The French and American revolutions developed from each other’s ideas and actions concerning oppressors.  The American Revolution took inspiration from ideas that were circulating around France, inspiring the Declaration of Independence. Six years after the States became officially independent from Britain, the National Assembly of France released The Declaration of Rights of Man and of the Citizen, which shows influence from the Declaration of Independence.  These documents aim to highlight the natural rights of man, all stemming from the right of men to opportunity—authorized by the nation’s people and God.

There are different forms of the right to opportunity.  Prominent is the complaint against economic hindrance, both personal and in terms of the group for which the document speaks.  For the Declaration of Independence, two of the grievances are Britain’s “cutting off Trade with all parts of the world,” and “imposing Taxes without our consent.”[1]  The National assembly of France, creating the Declaration of the rights of man, twice highlights Man’s right to property. In the second Right, it is part of the “imprescriptible” rights of man; “Liberty, Property, Security, and Resistance of Oppression.”[2] Then, in the seventeenth Right, as property being “inviolable and sacred” and that “no one ought to be deprived of it.”[3] The natural economic rights are featured in both documents because the livelihood of the people depended on their physical property. Most opportunity relied on what a person could do with their assets—and therefore have a right to prosper in this respect.

The documents also demand rights to making their own decisions.  In the colonies, independent assemblies were restricted, soldiers were quartered in civilians’ houses, and migration to the colonies was restricted.  The grievance is that external forces were regulating the opportunity for the colonies to better themselves.  In France, the nobility and clergy consumed the products of the bourgeoisie, while they produced nothing themselves.  While doing this, they also had a bar that the “lower” class could reach but never pass.  Sieyes says that the words of the nobility are, “ ‘No matter how useful you are…you can go so far and no further.”[4]  With this system there is no opportunity to advance, therefore, the Assembly requires that honors be available to all people.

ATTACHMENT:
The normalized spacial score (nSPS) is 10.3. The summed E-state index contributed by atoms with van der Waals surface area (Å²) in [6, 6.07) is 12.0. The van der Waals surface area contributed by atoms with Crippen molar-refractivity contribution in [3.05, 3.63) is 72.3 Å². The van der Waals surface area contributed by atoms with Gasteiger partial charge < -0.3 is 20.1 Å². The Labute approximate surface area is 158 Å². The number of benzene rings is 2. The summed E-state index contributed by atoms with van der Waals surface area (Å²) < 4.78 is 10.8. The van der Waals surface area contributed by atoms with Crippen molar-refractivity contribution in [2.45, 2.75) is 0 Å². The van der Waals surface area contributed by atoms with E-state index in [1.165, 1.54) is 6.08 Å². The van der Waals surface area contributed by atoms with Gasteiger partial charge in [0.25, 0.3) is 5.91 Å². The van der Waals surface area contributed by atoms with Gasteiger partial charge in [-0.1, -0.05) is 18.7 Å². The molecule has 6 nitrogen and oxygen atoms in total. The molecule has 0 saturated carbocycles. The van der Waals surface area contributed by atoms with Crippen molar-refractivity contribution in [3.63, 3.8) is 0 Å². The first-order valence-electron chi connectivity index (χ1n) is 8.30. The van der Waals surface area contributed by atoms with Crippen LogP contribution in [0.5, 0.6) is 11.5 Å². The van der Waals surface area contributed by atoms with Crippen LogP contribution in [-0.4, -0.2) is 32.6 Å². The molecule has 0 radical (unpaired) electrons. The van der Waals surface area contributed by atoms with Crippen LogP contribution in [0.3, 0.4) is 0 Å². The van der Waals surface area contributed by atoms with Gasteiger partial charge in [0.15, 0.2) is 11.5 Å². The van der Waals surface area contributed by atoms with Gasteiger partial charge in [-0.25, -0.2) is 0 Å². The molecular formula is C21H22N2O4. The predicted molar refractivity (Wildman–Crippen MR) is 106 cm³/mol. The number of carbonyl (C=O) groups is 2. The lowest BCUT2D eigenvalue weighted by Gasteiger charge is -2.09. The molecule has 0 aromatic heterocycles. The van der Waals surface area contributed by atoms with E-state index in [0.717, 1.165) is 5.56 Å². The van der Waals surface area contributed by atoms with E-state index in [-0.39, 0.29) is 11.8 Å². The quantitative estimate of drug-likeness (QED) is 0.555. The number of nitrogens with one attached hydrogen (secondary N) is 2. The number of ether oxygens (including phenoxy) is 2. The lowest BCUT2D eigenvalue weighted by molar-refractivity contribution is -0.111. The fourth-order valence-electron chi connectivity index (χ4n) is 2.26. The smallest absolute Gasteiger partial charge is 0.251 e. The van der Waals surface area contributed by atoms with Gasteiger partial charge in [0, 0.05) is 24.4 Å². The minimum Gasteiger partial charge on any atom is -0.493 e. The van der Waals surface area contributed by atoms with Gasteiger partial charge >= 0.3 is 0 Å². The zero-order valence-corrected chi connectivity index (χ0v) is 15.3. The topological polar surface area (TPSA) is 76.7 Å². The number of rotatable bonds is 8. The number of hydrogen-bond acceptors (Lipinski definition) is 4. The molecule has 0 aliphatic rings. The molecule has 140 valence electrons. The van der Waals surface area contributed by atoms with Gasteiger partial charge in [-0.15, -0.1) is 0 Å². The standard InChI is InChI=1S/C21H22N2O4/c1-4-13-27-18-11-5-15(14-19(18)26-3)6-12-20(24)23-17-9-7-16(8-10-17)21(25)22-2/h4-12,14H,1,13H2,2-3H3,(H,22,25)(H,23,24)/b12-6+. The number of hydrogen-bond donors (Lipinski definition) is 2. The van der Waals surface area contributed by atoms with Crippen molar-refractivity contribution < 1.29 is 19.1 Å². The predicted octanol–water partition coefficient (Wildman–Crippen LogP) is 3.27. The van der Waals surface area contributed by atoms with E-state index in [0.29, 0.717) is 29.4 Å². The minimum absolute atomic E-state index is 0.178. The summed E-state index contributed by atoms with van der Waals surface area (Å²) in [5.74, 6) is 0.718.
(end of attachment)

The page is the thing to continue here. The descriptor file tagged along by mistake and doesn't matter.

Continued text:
The documents derive the support for these natural rights from different sources, though they share similar elements.  The natural rights of the Declaration of Independence come from divine power: God being mentioned three times.  But there are tones that it is the voice of the people who accredit these rights as well.  In the French documents, the people of the third estate are responsible for these rights.  They are the majority who produce and could function as a separate state, and therefore accredit the natural rights.  But God is mentioned as the Assembly asks for the Supreme Being’s blessing before stating the rights of man.


[1] Representatives of the United States, “The Declaration of Independence,” in The Communist Manifesto and other Revolutionary Writings, ed. Bob Blaisdell (Mineola: Dover Publications, 2003), 65.

[2] National Assembly of France, “Declaration of the Rights of Man,” in The Communist Manifesto and other Revolutionary Writings, ed. Bob Blaisdell (Mineola: Dover Publications, 2003), 80.


[3] National Assembly of France, “Declaration of the Rights of Man,” 81.

[4] Emmanuel Joseph Sieyes, “What is the Third Estate?,” in The Communist Manifesto and other Revolutionary Writings, ed. Bob Blaisdell (Mineola: Dover Publications, 2003), 72.